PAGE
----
The overture mixes minor and major modes and utilises the saxophone for its main theme, playing over the rhythmic pulse of strings and piano.  A fugue led by double bass and accompanied by percussion and piano forms the beginning of the first movement, which leads into a bluesy reverie for oboe.  Man and woman are created to the backdrop of an energetic and rhythmic dance to which the blues theme is joined.  Representing the desire, a Latin American inspired dance is combined with the theme of the overture, together with a recalling of the fugue.  Finally, calm is created with a coda which includes fluttertongue flutes, clarinets and trumpets playing over quietly pounding timpani; the saxophone has the last say, however, softly playing over the strings once more.

MaryAnn Davison

Hummel’s Arrangements of Mozart’s Piano Concertos

It was around 1823 that Hummel first began work on a commission from English music publisher JR Schultz, to produce a series of Mozart piano concerto editions.  Hummel was of course ideally suited to this work: he had been a pupil of Mozart’s, he would undoubtedly have heard Mozart himself play the pieces, and he was deeply in tune with Mozart’s methods.  A level of authenticity was thus most likely from Hummel, although at the same time Schultz desired some degree of modernisation of the pieces.

Hummel in time completed 7 adaptations, for piano quartet (flute, violin, cello and piano): K365, K456, K466, K482, K491, K503 and K537.  The first piece to appear was the arrangement of the Piano Concerto in D minor, K466, which was published in 1827.  The Repository of Arts in 1827 noted, “Genuine melody of the sweetest kind, simple, clear, and perfect in its rhythm… The ‘Romanza’ for instance – what softness, what intensity of musical feeling!  And all this is achieved at the least possible expense of notes.  As Mozart himself once said, there is not one too many!”[1]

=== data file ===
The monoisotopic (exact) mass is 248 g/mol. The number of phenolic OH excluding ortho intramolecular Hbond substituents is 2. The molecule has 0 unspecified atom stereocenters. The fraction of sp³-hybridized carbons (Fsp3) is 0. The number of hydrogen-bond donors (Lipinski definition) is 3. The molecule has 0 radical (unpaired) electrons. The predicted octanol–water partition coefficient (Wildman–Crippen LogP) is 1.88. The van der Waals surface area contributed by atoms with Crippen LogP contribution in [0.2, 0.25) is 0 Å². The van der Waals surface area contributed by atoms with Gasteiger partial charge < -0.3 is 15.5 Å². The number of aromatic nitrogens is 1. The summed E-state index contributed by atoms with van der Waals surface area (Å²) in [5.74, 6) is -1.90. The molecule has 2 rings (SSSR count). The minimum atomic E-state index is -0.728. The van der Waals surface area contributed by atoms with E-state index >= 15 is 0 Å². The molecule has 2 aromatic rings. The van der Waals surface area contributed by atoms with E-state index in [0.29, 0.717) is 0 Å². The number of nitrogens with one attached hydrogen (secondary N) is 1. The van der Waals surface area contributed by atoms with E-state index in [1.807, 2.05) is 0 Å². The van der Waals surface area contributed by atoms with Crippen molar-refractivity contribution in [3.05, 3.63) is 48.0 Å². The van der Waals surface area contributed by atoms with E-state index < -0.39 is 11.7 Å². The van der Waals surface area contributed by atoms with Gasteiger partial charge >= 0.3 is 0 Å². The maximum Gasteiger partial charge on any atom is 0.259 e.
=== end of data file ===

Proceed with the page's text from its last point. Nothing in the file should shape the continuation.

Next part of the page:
The arrangements were written when the classical style was all but replaced by its romantic successor.  Indeed, Hummel was considered amongst his contemporaries as the last remaining ‘true’ classicist and so who better to complete such arrangements than he?  He enriched the concertos with the flavour of romanticism, including extra ornamentation and decorative amendments, but he also allowed for the development of the piano as an instrument in itself.  Thus, he included the full range of additional keys available to him – a full octave more than what Mozart would have had.  In each case, however, he retained Mozart’s style and his spirit.

The arrangements are important for a number of reasons.  Firstly, as mentioned, they represent the workings of one of the last exponents of the classical era as he interpreted the compositions of one of the greatest.  Secondly, they are historically important as they help us to understand the development of music through these years, both stylistically but also practically in the development of the very instruments used to play the pieces.  Finally, they are important because many of Mozart’s works were not in fact published with his direct involvement as they were published posthumously owing to financial necessity by his widow, Constanze.  Thus, it was from Mozart’s often very sparse manuscripts that sense had to be made of the works and of the music which Mozart had formed in his head but not translated onto paper.  Who better, then, than to undertake this work than Hummel, who had not only studied with Mozart, but who had lived with him and immersed himself in the life and work of this creative genius?

MaryAnn Davison